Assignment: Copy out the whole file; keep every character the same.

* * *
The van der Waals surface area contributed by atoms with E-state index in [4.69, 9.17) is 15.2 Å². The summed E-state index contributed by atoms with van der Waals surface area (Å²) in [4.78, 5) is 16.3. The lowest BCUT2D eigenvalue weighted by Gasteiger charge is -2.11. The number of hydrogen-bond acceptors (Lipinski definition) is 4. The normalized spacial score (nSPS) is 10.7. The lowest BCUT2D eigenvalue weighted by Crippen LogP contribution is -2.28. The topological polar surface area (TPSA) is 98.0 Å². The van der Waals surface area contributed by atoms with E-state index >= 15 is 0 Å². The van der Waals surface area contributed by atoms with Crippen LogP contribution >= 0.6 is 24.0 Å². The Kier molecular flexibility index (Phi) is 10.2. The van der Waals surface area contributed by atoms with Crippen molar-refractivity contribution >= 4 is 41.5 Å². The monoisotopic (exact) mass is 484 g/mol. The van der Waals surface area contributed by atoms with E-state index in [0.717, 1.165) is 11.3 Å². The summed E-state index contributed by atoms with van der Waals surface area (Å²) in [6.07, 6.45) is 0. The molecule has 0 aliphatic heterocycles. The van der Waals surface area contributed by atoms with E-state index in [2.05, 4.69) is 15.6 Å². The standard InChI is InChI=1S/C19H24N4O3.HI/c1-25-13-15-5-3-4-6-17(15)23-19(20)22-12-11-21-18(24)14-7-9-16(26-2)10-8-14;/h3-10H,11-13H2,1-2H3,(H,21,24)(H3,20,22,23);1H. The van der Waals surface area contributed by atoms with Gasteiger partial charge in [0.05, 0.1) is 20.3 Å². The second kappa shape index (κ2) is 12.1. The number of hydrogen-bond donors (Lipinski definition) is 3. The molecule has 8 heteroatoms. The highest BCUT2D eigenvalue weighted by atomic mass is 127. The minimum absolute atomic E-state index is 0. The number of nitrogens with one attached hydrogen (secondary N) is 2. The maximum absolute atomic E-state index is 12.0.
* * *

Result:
The van der Waals surface area contributed by atoms with E-state index in [4.69, 9.17) is 15.2 Å². The summed E-state index contributed by atoms with van der Waals surface area (Å²) in [4.78, 5) is 16.3. The lowest BCUT2D eigenvalue weighted by Gasteiger charge is -2.11. The number of hydrogen-bond acceptors (Lipinski definition) is 4. The normalized spacial score (nSPS) is 10.7. The lowest BCUT2D eigenvalue weighted by Crippen LogP contribution is -2.28. The topological polar surface area (TPSA) is 98.0 Å². The van der Waals surface area contributed by atoms with E-state index >= 15 is 0 Å². The van der Waals surface area contributed by atoms with Crippen LogP contribution >= 0.6 is 24.0 Å². The Kier molecular flexibility index (Phi) is 10.2. The van der Waals surface area contributed by atoms with Crippen molar-refractivity contribution >= 4 is 41.5 Å². The monoisotopic (exact) mass is 484 g/mol. The van der Waals surface area contributed by atoms with E-state index in [0.717, 1.165) is 11.3 Å². The summed E-state index contributed by atoms with van der Waals surface area (Å²) in [6.07, 6.45) is 0. The molecule has 0 aliphatic heterocycles. The van der Waals surface area contributed by atoms with E-state index in [2.05, 4.69) is 15.6 Å². The standard InChI is InChI=1S/C19H24N4O3.HI/c1-25-13-15-5-3-4-6-17(15)23-19(20)22-12-11-21-18(24)14-7-9-16(26-2)10-8-14;/h3-10H,11-13H2,1-2H3,(H,21,24)(H3,20,22,23);1H. The van der Waals surface area contributed by atoms with Gasteiger partial charge in [0.05, 0.1) is 20.3 Å². The second kappa shape index (κ2) is 12.1. The number of hydrogen-bond donors (Lipinski definition) is 3. The molecule has 8 heteroatoms. The highest BCUT2D eigenvalue weighted by atomic mass is 127. The minimum absolute atomic E-state index is 0. The number of nitrogens with one attached hydrogen (secondary N) is 2. The maximum absolute atomic E-state index is 12.0.